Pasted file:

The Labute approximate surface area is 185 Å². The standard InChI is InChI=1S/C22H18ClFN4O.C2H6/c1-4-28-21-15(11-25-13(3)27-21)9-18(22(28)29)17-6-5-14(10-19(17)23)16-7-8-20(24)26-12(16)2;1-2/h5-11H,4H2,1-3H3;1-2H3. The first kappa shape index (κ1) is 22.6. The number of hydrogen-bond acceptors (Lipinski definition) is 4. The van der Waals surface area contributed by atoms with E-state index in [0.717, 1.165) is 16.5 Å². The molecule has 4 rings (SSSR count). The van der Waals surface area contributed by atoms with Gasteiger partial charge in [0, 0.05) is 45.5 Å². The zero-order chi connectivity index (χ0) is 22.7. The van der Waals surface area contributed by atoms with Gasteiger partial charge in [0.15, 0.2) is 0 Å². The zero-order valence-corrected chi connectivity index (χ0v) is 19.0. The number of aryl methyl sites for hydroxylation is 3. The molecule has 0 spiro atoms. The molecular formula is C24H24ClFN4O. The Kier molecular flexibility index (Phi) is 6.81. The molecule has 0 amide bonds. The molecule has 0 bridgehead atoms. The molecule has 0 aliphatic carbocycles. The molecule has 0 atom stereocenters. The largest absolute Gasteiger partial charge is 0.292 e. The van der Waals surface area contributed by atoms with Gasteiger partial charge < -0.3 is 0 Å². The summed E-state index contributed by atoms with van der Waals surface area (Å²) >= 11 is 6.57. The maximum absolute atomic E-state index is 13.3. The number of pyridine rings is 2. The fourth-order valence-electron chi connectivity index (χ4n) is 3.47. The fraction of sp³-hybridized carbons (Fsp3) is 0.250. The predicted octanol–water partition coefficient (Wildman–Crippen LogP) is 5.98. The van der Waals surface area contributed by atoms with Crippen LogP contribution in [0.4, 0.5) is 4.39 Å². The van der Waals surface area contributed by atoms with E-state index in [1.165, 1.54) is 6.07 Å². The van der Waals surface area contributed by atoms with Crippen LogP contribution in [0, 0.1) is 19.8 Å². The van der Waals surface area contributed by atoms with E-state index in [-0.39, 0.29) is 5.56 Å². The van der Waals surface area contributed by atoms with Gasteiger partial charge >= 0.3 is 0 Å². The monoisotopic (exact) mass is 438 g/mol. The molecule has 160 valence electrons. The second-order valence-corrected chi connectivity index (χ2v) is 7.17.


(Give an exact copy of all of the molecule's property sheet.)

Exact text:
The Labute approximate surface area is 185 Å². The standard InChI is InChI=1S/C22H18ClFN4O.C2H6/c1-4-28-21-15(11-25-13(3)27-21)9-18(22(28)29)17-6-5-14(10-19(17)23)16-7-8-20(24)26-12(16)2;1-2/h5-11H,4H2,1-3H3;1-2H3. The first kappa shape index (κ1) is 22.6. The number of hydrogen-bond acceptors (Lipinski definition) is 4. The van der Waals surface area contributed by atoms with E-state index in [0.717, 1.165) is 16.5 Å². The molecule has 4 rings (SSSR count). The van der Waals surface area contributed by atoms with Gasteiger partial charge in [0, 0.05) is 45.5 Å². The zero-order chi connectivity index (χ0) is 22.7. The van der Waals surface area contributed by atoms with Gasteiger partial charge in [0.15, 0.2) is 0 Å². The zero-order valence-corrected chi connectivity index (χ0v) is 19.0. The number of aryl methyl sites for hydroxylation is 3. The molecule has 0 spiro atoms. The molecular formula is C24H24ClFN4O. The Kier molecular flexibility index (Phi) is 6.81. The molecule has 0 amide bonds. The molecule has 0 bridgehead atoms. The molecule has 0 aliphatic carbocycles. The molecule has 0 atom stereocenters. The largest absolute Gasteiger partial charge is 0.292 e. The van der Waals surface area contributed by atoms with Gasteiger partial charge < -0.3 is 0 Å². The summed E-state index contributed by atoms with van der Waals surface area (Å²) >= 11 is 6.57. The maximum absolute atomic E-state index is 13.3. The number of pyridine rings is 2. The fourth-order valence-electron chi connectivity index (χ4n) is 3.47. The fraction of sp³-hybridized carbons (Fsp3) is 0.250. The predicted octanol–water partition coefficient (Wildman–Crippen LogP) is 5.98. The van der Waals surface area contributed by atoms with Crippen LogP contribution in [0.4, 0.5) is 4.39 Å². The van der Waals surface area contributed by atoms with E-state index in [1.165, 1.54) is 6.07 Å². The van der Waals surface area contributed by atoms with Crippen LogP contribution in [0, 0.1) is 19.8 Å². The van der Waals surface area contributed by atoms with E-state index in [-0.39, 0.29) is 5.56 Å². The van der Waals surface area contributed by atoms with Gasteiger partial charge >= 0.3 is 0 Å². The monoisotopic (exact) mass is 438 g/mol. The molecule has 160 valence electrons. The second-order valence-corrected chi connectivity index (χ2v) is 7.17.